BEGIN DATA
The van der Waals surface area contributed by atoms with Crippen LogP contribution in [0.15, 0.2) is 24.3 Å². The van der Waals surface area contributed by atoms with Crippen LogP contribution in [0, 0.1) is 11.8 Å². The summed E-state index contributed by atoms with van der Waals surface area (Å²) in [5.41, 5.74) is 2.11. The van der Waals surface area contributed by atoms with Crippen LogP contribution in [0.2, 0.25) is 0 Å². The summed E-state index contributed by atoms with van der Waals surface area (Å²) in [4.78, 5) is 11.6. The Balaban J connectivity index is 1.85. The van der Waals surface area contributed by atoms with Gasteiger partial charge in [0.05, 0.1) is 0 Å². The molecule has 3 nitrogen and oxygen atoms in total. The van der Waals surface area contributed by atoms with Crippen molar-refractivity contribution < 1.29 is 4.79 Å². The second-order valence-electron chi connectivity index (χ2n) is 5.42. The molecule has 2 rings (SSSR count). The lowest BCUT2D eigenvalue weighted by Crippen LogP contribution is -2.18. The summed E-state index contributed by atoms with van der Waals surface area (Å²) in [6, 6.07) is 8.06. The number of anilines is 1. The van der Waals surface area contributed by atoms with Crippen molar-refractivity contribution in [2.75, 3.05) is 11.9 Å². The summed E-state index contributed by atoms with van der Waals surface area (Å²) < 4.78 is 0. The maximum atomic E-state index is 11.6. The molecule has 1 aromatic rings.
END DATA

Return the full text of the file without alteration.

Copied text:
The van der Waals surface area contributed by atoms with Crippen LogP contribution in [0.15, 0.2) is 24.3 Å². The van der Waals surface area contributed by atoms with Crippen LogP contribution in [0, 0.1) is 11.8 Å². The summed E-state index contributed by atoms with van der Waals surface area (Å²) in [5.41, 5.74) is 2.11. The van der Waals surface area contributed by atoms with Crippen LogP contribution in [0.2, 0.25) is 0 Å². The summed E-state index contributed by atoms with van der Waals surface area (Å²) in [4.78, 5) is 11.6. The Balaban J connectivity index is 1.85. The van der Waals surface area contributed by atoms with Gasteiger partial charge in [0.05, 0.1) is 0 Å². The molecule has 3 nitrogen and oxygen atoms in total. The van der Waals surface area contributed by atoms with Crippen molar-refractivity contribution < 1.29 is 4.79 Å². The second-order valence-electron chi connectivity index (χ2n) is 5.42. The molecule has 2 rings (SSSR count). The lowest BCUT2D eigenvalue weighted by Crippen LogP contribution is -2.18. The summed E-state index contributed by atoms with van der Waals surface area (Å²) in [6, 6.07) is 8.06. The number of anilines is 1. The van der Waals surface area contributed by atoms with Crippen molar-refractivity contribution in [2.75, 3.05) is 11.9 Å². The summed E-state index contributed by atoms with van der Waals surface area (Å²) < 4.78 is 0. The maximum atomic E-state index is 11.6. The molecule has 1 aromatic rings.